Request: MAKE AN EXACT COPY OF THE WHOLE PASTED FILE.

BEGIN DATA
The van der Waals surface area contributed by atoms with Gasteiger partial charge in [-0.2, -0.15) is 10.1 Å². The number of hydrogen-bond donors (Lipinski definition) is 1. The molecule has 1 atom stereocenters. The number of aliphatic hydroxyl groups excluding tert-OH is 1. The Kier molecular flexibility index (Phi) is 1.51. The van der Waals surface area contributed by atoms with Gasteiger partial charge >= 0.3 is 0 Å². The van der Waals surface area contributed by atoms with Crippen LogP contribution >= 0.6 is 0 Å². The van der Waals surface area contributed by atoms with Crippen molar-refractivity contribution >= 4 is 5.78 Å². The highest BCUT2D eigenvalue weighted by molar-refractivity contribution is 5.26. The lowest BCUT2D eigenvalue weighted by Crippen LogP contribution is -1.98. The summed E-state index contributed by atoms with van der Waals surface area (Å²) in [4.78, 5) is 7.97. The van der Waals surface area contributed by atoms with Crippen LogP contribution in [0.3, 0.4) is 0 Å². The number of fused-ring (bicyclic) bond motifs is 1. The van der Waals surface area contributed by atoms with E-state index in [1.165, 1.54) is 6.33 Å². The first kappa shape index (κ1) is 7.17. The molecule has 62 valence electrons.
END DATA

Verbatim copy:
The van der Waals surface area contributed by atoms with Gasteiger partial charge in [-0.2, -0.15) is 10.1 Å². The number of hydrogen-bond donors (Lipinski definition) is 1. The molecule has 1 atom stereocenters. The number of aliphatic hydroxyl groups excluding tert-OH is 1. The Kier molecular flexibility index (Phi) is 1.51. The van der Waals surface area contributed by atoms with Gasteiger partial charge >= 0.3 is 0 Å². The van der Waals surface area contributed by atoms with Crippen LogP contribution >= 0.6 is 0 Å². The van der Waals surface area contributed by atoms with Crippen molar-refractivity contribution >= 4 is 5.78 Å². The highest BCUT2D eigenvalue weighted by molar-refractivity contribution is 5.26. The lowest BCUT2D eigenvalue weighted by Crippen LogP contribution is -1.98. The summed E-state index contributed by atoms with van der Waals surface area (Å²) in [4.78, 5) is 7.97. The van der Waals surface area contributed by atoms with Crippen LogP contribution in [0.3, 0.4) is 0 Å². The number of fused-ring (bicyclic) bond motifs is 1. The van der Waals surface area contributed by atoms with E-state index in [1.165, 1.54) is 6.33 Å². The first kappa shape index (κ1) is 7.17. The molecule has 62 valence electrons.